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In addition to financial reporting, more and more companies report environmental, social and governance (ESG) information in emerging countries. This practice is intended…
In addition to financial reporting, more and more companies report environmental, social and governance (ESG) information in emerging countries. This practice is intended to fulfill the information needs of all the company’s stakeholders, and more specifically the investors. The purpose of this paper is twofold. First, to analyze whether investors include ESG information into their investment allocation decisions in Tunisian capital market. Second, to identify the information dimension having the more effect on their investment allocation decisions.
A field experiment was conducted in an emerging country (Tunisia) among 245 novices and experienced financial stakeholders to analyze how ESG information is taken into account in their investment allocation decisions.
The results of the factorial mixed analysis of variance show that ESG information influenced the investment allocation decisions in Tunisia. In addition, the results of the post-hoc test indicate that governance and social information had more influence than environmental information.
This paper is limited to the analysis of the influence of ESG information only on the decisions of financial stakeholders in Tunisia. In future research works, it will be relevant to study the decisions of other stakeholders and to carry out comparative studies between several countries.
The results can only strengthen and motivate companies to pay more attention to their ESG information disclosure practices. They are also likely to attract the attention of the accounting standard setters on the need to standardize these practices.
The original contribution of this paper lies not only in the analysis of three dimensions of extra-financial information: E, S and G through an experiment carried out in an emerging country, but also especially in the comparison of the influence of each dimension on investment allocation decisions.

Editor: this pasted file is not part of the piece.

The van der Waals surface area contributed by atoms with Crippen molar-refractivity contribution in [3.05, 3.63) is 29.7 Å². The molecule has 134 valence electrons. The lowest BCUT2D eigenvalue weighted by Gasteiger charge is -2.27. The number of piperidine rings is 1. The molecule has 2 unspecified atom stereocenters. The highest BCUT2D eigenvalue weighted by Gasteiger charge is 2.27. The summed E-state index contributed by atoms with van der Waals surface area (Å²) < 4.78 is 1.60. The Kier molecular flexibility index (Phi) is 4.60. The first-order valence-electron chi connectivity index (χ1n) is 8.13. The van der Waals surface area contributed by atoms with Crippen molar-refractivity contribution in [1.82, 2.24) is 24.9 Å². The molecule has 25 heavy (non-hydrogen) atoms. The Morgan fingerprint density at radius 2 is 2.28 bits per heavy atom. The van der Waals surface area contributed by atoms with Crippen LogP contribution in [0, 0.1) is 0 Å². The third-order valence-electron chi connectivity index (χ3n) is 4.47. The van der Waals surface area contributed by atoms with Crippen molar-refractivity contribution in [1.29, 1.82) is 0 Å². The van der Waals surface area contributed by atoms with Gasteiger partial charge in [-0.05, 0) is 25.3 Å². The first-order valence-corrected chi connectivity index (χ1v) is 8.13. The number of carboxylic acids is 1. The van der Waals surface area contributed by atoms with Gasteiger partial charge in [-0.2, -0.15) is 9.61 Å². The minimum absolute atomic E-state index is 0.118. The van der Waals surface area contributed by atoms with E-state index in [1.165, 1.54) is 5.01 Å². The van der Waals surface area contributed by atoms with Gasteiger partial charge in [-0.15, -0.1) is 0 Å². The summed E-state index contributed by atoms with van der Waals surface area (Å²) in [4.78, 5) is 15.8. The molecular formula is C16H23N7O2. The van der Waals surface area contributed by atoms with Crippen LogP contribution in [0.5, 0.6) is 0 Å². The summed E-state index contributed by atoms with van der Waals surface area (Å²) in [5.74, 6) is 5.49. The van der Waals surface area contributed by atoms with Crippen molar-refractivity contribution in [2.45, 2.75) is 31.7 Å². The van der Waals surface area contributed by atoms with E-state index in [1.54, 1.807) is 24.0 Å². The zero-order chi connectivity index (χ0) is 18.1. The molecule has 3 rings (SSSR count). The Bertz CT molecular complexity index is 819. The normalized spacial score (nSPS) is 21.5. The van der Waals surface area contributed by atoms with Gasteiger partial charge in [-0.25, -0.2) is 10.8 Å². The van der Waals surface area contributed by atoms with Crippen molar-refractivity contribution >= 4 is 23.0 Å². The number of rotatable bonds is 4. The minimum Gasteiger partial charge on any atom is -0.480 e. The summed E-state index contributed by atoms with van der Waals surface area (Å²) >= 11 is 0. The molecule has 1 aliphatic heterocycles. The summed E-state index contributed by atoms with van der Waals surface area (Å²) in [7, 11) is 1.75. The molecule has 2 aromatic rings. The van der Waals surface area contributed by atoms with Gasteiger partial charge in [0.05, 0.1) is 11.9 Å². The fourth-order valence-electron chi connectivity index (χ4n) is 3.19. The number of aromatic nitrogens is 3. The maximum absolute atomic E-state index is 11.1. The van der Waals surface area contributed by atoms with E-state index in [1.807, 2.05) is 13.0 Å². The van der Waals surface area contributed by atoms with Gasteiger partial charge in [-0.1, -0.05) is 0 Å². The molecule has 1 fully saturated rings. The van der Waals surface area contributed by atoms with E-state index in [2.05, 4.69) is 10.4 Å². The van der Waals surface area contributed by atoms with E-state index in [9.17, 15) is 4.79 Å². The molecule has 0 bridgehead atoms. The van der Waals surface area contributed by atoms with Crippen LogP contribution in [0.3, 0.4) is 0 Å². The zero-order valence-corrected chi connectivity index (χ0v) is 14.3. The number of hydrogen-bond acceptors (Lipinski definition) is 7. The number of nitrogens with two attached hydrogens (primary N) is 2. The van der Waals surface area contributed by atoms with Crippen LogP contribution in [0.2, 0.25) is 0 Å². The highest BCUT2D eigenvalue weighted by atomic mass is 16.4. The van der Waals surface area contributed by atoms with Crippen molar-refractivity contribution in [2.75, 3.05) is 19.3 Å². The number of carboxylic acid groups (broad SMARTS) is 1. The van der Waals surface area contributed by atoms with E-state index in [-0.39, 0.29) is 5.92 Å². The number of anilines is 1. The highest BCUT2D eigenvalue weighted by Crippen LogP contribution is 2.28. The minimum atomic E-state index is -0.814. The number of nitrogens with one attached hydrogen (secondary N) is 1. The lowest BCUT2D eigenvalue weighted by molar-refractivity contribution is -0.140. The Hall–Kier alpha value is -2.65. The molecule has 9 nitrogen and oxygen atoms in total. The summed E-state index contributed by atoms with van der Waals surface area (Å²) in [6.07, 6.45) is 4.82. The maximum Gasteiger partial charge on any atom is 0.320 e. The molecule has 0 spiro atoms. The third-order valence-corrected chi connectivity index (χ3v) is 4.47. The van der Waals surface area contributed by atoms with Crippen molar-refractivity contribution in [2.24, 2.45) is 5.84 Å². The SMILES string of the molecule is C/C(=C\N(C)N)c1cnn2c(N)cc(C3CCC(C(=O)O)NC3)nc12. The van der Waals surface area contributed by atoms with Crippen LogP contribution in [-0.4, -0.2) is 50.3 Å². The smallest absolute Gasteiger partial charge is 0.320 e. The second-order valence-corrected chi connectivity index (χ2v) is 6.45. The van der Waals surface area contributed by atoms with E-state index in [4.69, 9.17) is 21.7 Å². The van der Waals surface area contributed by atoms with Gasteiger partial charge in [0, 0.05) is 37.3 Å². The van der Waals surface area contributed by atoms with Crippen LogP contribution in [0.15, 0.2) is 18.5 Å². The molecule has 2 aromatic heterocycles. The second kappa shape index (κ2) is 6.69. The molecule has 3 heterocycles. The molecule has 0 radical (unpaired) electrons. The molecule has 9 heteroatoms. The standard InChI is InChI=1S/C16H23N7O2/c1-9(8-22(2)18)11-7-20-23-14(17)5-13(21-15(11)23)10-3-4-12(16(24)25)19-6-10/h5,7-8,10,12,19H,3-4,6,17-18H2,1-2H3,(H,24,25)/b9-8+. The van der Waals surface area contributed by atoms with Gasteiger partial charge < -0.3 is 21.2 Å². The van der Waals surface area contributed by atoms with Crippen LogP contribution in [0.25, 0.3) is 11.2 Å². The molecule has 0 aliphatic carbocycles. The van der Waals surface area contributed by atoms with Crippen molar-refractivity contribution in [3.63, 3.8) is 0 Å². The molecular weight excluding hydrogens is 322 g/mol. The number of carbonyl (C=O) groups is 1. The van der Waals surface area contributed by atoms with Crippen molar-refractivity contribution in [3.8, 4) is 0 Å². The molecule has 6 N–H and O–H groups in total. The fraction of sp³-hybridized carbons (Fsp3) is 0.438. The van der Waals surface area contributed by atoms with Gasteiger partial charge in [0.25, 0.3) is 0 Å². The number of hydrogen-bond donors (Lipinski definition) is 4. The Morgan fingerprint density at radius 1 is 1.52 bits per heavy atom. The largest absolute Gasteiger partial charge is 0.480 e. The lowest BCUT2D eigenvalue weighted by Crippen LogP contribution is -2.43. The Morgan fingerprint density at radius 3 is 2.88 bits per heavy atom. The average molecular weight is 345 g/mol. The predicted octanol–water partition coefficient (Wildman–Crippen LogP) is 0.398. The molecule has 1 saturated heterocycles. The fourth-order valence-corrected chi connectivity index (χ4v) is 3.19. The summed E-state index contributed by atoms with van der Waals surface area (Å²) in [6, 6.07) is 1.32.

The field, currently termed “accounting”, constitutes a confused mix of accounting theories, accounting techniques, and accounting practices. This confusion is clearly reflected in accounting curriculum. Parallel to this confusion is a confusion at the sociological level, where the roles of academicians and those of practitioners are confusingly interchanged. These confusions represent conceptual and practical barriers to the ongoing efforts to develop the discipline.
Purpose – This study's purpose is twofold. First, we assess the extent of corporate social responsibility disclosure. Second, we investigate the determinants of the…
Purpose – This study's purpose is twofold. First, we assess the extent of corporate social responsibility disclosure. Second, we investigate the determinants of the decision to disclose social responsibility information.
Methodology/approach – This research focuses on analyzing corporate social responsibility disclosure through the annual reports of 23 Tunisian listed firms over a four-year period from 2001 to 2004. A multivariate analysis of social responsibility disclosure is employed to test the factors influencing this type of disclosure.
Findings – The findings in this study suggest that corporate social responsibility disclosure did increase from 2001 to 2004 and disclosure was primarily literal and regarding products. Results also suggest that a firm's internationalization degree, their debt level, and the degree of their political visibility are the significant factors influencing the decision of corporate social responsibility disclosure.
Research limitations and implications – This study is subject to the usual limits of the content analysis method use. The small size of the sample, its composition, and its choice in a nonrandom way may make it suffer from selectivity bias.
Originality/value – This study contributes to the analysis of corporate social responsibility disclosure practices in an emerging country context by analyzing the nature of the trends in social responsibility disclosure practices and examining the impact of certain firm characteristics on such practices.